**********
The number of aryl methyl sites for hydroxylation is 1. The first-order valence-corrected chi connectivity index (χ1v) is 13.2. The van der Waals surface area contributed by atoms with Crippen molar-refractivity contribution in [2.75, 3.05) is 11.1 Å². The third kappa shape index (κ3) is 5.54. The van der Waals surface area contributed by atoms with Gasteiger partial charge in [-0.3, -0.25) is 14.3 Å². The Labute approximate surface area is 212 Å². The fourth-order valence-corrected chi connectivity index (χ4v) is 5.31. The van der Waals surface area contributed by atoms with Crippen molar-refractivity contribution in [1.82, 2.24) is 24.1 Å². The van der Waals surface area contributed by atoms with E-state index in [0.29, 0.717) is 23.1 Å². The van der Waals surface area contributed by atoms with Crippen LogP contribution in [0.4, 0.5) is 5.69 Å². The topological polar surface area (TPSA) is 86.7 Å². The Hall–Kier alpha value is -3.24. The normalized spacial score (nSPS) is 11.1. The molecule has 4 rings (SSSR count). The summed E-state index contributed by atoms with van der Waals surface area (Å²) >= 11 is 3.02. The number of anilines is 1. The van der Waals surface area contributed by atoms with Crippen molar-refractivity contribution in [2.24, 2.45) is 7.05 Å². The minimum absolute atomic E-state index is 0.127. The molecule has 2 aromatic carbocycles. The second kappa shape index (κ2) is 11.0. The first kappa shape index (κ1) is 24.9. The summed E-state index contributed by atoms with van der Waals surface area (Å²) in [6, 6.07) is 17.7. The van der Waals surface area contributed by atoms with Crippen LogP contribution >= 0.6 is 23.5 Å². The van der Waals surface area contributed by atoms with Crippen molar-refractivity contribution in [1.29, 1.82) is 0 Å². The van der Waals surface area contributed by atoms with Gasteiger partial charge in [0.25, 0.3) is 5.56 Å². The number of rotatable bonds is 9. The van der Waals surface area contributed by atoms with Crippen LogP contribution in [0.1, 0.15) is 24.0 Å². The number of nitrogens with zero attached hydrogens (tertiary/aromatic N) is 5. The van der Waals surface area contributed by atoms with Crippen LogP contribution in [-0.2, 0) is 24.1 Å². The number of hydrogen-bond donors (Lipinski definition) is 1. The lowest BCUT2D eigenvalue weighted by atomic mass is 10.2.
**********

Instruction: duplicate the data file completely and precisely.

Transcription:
The number of aryl methyl sites for hydroxylation is 1. The first-order valence-corrected chi connectivity index (χ1v) is 13.2. The van der Waals surface area contributed by atoms with Crippen molar-refractivity contribution in [2.75, 3.05) is 11.1 Å². The third kappa shape index (κ3) is 5.54. The van der Waals surface area contributed by atoms with Gasteiger partial charge in [-0.3, -0.25) is 14.3 Å². The Labute approximate surface area is 212 Å². The fourth-order valence-corrected chi connectivity index (χ4v) is 5.31. The van der Waals surface area contributed by atoms with Crippen molar-refractivity contribution in [1.82, 2.24) is 24.1 Å². The van der Waals surface area contributed by atoms with E-state index in [0.29, 0.717) is 23.1 Å². The van der Waals surface area contributed by atoms with Crippen LogP contribution in [0.4, 0.5) is 5.69 Å². The topological polar surface area (TPSA) is 86.7 Å². The Hall–Kier alpha value is -3.24. The normalized spacial score (nSPS) is 11.1. The molecule has 4 rings (SSSR count). The summed E-state index contributed by atoms with van der Waals surface area (Å²) >= 11 is 3.02. The number of anilines is 1. The van der Waals surface area contributed by atoms with Crippen molar-refractivity contribution in [2.24, 2.45) is 7.05 Å². The minimum absolute atomic E-state index is 0.127. The molecule has 2 aromatic carbocycles. The second kappa shape index (κ2) is 11.0. The first kappa shape index (κ1) is 24.9. The summed E-state index contributed by atoms with van der Waals surface area (Å²) in [6, 6.07) is 17.7. The van der Waals surface area contributed by atoms with Crippen LogP contribution >= 0.6 is 23.5 Å². The van der Waals surface area contributed by atoms with Crippen molar-refractivity contribution in [1.29, 1.82) is 0 Å². The van der Waals surface area contributed by atoms with Gasteiger partial charge in [0.25, 0.3) is 5.56 Å². The number of rotatable bonds is 9. The van der Waals surface area contributed by atoms with Crippen LogP contribution in [0.1, 0.15) is 24.0 Å². The number of nitrogens with zero attached hydrogens (tertiary/aromatic N) is 5. The van der Waals surface area contributed by atoms with Crippen LogP contribution in [-0.2, 0) is 24.1 Å². The number of hydrogen-bond donors (Lipinski definition) is 1. The lowest BCUT2D eigenvalue weighted by atomic mass is 10.2.